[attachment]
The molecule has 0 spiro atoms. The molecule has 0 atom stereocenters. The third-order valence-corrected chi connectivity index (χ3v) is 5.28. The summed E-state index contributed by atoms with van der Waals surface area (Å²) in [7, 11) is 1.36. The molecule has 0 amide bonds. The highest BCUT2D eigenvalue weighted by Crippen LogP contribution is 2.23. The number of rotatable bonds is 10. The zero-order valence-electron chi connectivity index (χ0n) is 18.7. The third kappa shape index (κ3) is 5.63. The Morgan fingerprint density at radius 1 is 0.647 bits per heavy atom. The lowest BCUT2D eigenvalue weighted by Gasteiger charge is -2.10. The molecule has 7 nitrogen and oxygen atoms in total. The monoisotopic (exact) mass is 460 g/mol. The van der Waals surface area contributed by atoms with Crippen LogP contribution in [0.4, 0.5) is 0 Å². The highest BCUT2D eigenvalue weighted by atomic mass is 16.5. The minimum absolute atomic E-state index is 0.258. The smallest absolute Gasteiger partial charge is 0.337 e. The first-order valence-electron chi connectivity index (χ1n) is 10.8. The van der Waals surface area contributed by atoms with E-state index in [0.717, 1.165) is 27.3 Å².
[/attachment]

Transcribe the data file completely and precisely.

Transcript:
The molecule has 0 spiro atoms. The molecule has 0 atom stereocenters. The third-order valence-corrected chi connectivity index (χ3v) is 5.28. The summed E-state index contributed by atoms with van der Waals surface area (Å²) in [7, 11) is 1.36. The molecule has 0 amide bonds. The highest BCUT2D eigenvalue weighted by Crippen LogP contribution is 2.23. The number of rotatable bonds is 10. The zero-order valence-electron chi connectivity index (χ0n) is 18.7. The third kappa shape index (κ3) is 5.63. The Morgan fingerprint density at radius 1 is 0.647 bits per heavy atom. The lowest BCUT2D eigenvalue weighted by Gasteiger charge is -2.10. The molecule has 7 nitrogen and oxygen atoms in total. The monoisotopic (exact) mass is 460 g/mol. The van der Waals surface area contributed by atoms with Crippen LogP contribution in [0.4, 0.5) is 0 Å². The highest BCUT2D eigenvalue weighted by atomic mass is 16.5. The minimum absolute atomic E-state index is 0.258. The smallest absolute Gasteiger partial charge is 0.337 e. The first-order valence-electron chi connectivity index (χ1n) is 10.8. The van der Waals surface area contributed by atoms with E-state index in [0.717, 1.165) is 27.3 Å².